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Same thing happened to me.  I closed an old account because my ex-husband's name was on it.  That started a domino effect I never imagined.  One of my CC companies took that lowered percentage as a "credit risk" and lowered my credit limit to just over what I had on the card.  Then it looked like I was using over 90% of my credit card and they used THAT to raise my interest rates to over 20%.  My other CC company saw this transpire on my credit and raised interest rate as well.  Since that time I've paid nearly all the debt off and have asked to have my interest rate lowered... they say my account is "up for review" soon - In other words "we haven't squeezed quite enough money out of you yet".   I can't wait to be debt free and never have to play their money games anymore.  I'll work for myself, thank you very much, not their companies.

Reply by
christyr2b

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You are totally wrong on a number of your comments. First off if you pay your balance in full every month, that constitutes a payment history. Regardless of paying an entire amount owed or a minimum payment on a card would count as a payment history that would be positive as long as it is paid by or before the due date. Any payment is considered part of a payment history!!! I find it hard to believe that a credit card company would deny credit because the business pays its balances off every month. Credit card companies still make money off of people that pay their balances every month every time they swipe the card. That is known as a processing fee and usually a creditor will make around 1%-3% per swipe.

Utilites normally only forward information to collection agencies when they have to. They usually do this to sell off the delinquent debt to recoup some of the "lost" money and write the difference off that was owed as a loss on their taxes. Utlities are not creditors which is why the payments for those do not show up on credit reports.

Another reason the business may not receive a new credit card is due to the income they make and the underwriting requirements of the company they are applying to. Certain banks have policies that they refuse to lend to certain types of higher risk business (strip clubs, payday loan companies, etc.). Just because you were supposedly denied by one bank doesn't mean another bank has the same rules....

Reply by
purdueboiler06

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agree too!

Reply by
mydaddied

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Credit only started really in the 80's or 90's. Stores may haven given you credit, but it wasn't a national thing till later.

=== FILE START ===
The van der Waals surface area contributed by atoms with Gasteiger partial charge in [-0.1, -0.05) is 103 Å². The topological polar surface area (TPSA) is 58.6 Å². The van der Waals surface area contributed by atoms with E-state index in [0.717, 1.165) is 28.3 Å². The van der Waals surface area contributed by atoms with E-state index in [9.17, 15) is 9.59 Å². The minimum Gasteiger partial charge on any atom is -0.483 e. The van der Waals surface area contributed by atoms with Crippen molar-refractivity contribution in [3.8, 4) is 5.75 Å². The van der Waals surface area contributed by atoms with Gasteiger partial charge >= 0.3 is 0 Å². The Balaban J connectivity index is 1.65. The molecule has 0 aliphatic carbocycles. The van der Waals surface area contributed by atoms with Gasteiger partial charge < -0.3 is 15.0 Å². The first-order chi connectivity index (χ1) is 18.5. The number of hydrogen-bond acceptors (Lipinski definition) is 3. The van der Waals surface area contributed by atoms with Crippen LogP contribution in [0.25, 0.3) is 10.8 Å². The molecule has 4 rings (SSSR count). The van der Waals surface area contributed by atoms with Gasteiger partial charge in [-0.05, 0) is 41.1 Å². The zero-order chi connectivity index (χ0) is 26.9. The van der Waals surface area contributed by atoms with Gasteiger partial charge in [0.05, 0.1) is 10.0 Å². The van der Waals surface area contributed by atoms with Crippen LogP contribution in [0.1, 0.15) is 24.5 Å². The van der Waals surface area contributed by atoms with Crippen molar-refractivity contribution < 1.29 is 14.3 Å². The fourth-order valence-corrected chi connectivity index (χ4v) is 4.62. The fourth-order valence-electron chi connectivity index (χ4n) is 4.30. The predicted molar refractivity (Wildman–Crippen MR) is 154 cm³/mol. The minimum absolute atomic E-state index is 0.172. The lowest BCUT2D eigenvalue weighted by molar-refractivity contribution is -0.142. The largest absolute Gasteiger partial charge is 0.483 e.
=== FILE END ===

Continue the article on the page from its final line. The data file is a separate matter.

Reply by
meganantrim

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Thank you for sharing your exsperience I am so happy we are able to have a say in our credit these days. I remember when you aplied for credit somewhere they would not let you even look at your credit report. That just does not seem right what if something was incorrect.

Reply by
stacialt

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@lawdog46 (Just read the article so I'm not sure if you're still curious why this is, but here's my response). One of the ways credit scores are calculated is through percentage of use. For example, you can borrow $10,000 total on all accounts and you only use $3,000 you're in a good spot because you're using 30% of availble credit. If you close a card you aren't using, then all of a sudden you can borrow less but still perhaps owe $3000. Your percentage drops. Another reason it may drop is because the length of time is another factor in your score and if the card being closed is extending your length of time then that will also drop your score. Hope this helps someone!

Reply by
cbrhode

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My credit reports don't show my first cards.  I've had credit since 1976 and my  credit reports only show about 10-15 years.

Reply by
Tashinawin

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i dont,then everyone will closing account that they cant pay and getting rewarded for dumping their balances for points?its not reasonably.you close your credit it decreases your available credit,therefore decreases your your score.act responsible then maybe the whole world economy would not be crashing .cant affo

Reply by
kenya0

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its the ratio between the amount of credit you have and the debt amount that you have - that is what can potentially knock your score down. as long as your debt is less that 30 percent of the credit you have allotted to you it doesnt matter.  of course the credit length history plays into that as well.

Reply by
persephones

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I also agree.  If you keep all card accounts open, you could me tempted to used them more often then needed.  I have a friend that closed two credit accounts and aand did a transfer of the balances to new card and one year later starting using the other two acounts again.  What a shame as she is in debt for 3 cards now.

Reply by